How To Get Rid Of Private Mortgage Insurance In 3 Steps

How To Get Rid Of Private Mortgage Insurance In 3 Steps

Knowing how to get rid of private mortgage insurance can be confusing if you’re brand new to the world of mortgage fees. If you’re like most Utahns you deal with all types of fees on a monthly basis for all types of expenditures. Some of those fees may not be so necessary at all though. In particular, private mortgage insurance (or PMI.)

If you’re like millions of other Americans, the down payment you placed on your home was probably less than 20 percent. After all, the less initial cost you have to pay, the more convenient and affordable for you at closing.

Except… not always. PMI is automatically tacked on by lenders on mortgages greater than 80 percent as insurance. It allows them coverage on any remaining balance left over from the sale of your home in the event of foreclosure. And that monthly cost can be anywhere from 0.5 all the way up to 3 percent of the loan, depending on both your credit as well as the loan-to-value ratio of your home. On a $240,000 mortgage at 3 percent PMI on a home value of $250,000, a borrower even with very good credit might expect to pay an additional $175 monthly.

In other words, an extra $2,100 annually—just in PMI alone (to calculate your own PMI, please click here.)

That’s the bad news. The good news? You don’t always have to pay.

There are ways of eliminating PMI entirely which can help save you thousands of dollars a year, thanks to the 1998 Federal Housing Administration Act. Legally. Efficiently. And above all, conveniently.

How To Get Rid Of Private Mortgage Insurance

For Conventional Loans
Under certain circumstances, federal law provides rights for homeowners to remove PMI contingent on eligibility. If you reduce your mortgage to 78 percent, PMI is automatically waived due to federal law. If you’re unable to reduce your mortgage to 80 percent or less, unfortunately you are stuck with the monthly premium. But there are creative ways to refinance that you may want to take into consideration.

For FHA Loans
You can remove PMI after 11 years if you put more than 10% down. The FHA no longer allows borrowers to cancel FHA MIP after the LTV has reached 78%. You can still avoid paying mortgage insurance after you have paid down your loan-to-value to 80% or less, such as refinancing your FHA loan to a conventional loan.

Traditional Refinancing Loans

By refinancing your mortgage, you may to able to remove PMI by requesting cancellation (see below) only if your new mortgage is for 80 percent or less of the home’s current appraised value. And if you suspect your property value has increased, it’s very much worth your time seeking a current appraisal.

Keep in mind that appraisers don’t come cheap, however. Utah tends to follow national trends, which means you may find yourself paying upwards of $300.  But if you’ve already spent some time on refurbishing your home, and you suspect nearby property values have been on a steady incline, you may find it an option worth looking into (and you may find your lender requesting an appraisal as proof your home’s value hasn’t decreased if you request cancellation.)

Keep in mind that most loans have a “seasoning requirement” that requires you to wait at least two years before you can request refinancing. Review the requirement with your lender prior to requesting.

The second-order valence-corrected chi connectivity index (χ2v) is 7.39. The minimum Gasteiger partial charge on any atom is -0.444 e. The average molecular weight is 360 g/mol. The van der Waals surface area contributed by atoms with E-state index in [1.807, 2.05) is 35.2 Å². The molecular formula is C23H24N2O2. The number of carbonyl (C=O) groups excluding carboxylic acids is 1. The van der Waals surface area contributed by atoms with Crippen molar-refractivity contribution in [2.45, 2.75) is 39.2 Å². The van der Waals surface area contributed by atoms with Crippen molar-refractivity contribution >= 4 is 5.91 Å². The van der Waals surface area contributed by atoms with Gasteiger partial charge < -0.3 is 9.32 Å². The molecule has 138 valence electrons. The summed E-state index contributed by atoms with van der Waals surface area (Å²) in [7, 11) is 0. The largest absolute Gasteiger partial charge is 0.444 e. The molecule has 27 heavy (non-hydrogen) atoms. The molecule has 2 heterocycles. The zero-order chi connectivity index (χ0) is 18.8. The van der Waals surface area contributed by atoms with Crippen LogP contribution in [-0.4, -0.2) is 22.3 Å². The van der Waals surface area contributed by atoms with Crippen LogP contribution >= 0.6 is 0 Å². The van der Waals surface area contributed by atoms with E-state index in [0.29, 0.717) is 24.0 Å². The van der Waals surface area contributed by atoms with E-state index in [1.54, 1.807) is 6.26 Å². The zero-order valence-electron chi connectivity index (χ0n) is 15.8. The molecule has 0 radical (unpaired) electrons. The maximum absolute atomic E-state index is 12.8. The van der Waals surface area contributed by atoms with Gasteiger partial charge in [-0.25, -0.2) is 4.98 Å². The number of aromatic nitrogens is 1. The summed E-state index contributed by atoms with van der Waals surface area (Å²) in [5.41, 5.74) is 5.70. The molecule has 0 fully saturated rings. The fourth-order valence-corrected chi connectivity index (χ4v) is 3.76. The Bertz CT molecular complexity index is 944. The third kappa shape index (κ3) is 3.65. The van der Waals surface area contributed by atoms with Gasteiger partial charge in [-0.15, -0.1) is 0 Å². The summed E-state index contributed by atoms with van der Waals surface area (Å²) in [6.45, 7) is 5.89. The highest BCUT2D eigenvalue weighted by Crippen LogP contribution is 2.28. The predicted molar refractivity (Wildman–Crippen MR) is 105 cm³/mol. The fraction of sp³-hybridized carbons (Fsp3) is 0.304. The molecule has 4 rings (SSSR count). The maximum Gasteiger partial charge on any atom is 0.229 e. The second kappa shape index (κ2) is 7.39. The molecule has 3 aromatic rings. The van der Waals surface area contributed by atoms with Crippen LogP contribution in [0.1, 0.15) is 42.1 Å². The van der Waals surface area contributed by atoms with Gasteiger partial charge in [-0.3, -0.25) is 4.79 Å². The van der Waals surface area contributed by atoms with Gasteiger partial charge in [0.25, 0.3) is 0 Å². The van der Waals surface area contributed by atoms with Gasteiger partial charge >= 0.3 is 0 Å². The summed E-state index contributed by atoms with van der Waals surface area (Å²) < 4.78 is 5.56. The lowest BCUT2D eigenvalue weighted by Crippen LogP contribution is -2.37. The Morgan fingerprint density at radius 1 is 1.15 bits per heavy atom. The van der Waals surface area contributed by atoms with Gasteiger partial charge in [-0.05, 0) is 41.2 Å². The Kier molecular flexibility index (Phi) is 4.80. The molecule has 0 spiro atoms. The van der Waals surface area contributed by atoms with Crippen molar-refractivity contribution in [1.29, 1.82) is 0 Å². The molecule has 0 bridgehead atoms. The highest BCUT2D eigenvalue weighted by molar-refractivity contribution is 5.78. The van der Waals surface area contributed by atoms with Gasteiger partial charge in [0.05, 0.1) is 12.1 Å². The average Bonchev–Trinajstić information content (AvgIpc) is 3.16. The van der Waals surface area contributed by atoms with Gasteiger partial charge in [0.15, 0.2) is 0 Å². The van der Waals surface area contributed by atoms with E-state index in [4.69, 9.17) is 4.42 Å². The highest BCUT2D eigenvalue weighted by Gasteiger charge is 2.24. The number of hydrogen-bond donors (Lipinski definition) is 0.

Piggyback Loans

An 80/10/10, or “piggyback” loan, is a type of loan which allows you to reduce the initial down payment to only 10 percent, while financing the remaining 10 percent through a home equity line of credit. You’re still borrowing 90 percent, but the cost of the main mortgage is now at 80 percent. And while this will frequently necessitate a higher interest rate, it’s typically adjustable on certain conditions:

  • You must have a good payment history
  • You must be current on your payments
  • There must be no current liens against your property

Keep in mind that piggyback loans must be subject to approval from a lender; and if you’ve already refinanced your mortgage, you may find they’ll be far from eager to accept additional restructuring options.

Request PMI Cancellation

As mentioned previously, lenders automatically cancel PMI when your principal balance is reduced to 78 percent. Legally, however, they must cancel it if you’re able to reach 80 percent upon written request and approval. However, certain provisions may apply:

  • You must have a good payment history
  • You must be current on your payments
  • Your lender may require you to certify that there is no second mortgage on your home
  • There must be no liens against your property
  • Your lender may require you to provide an appraisal indicating the value of your property hasn’t declined. They may choose to reject the cancellation request altogether in instances of decreased value.

Please note that the federal right to request PMI cancellation does not automatically apply to either Federal Housing Authority or Department of Veterans Affair backed loans. But you may be able to find alternative refinancing options by speaking to your lender.

Just How Necessary Is Private Mortgage Insurance in Utah?

Unfortunately, for most Utah homeowners… it’s a necessary one. Whether you chose a high interest mortgage out of convenience or it was the only option available to you, until the balance of your mortgage reaches 78 – 8 percent, it’s just one more monthly fee.

If you are in a situation where you no longer want to deal with and pay PMI every month, let’s talk. We can discuss your situation and even look into giving you a fair cash offer on your house.

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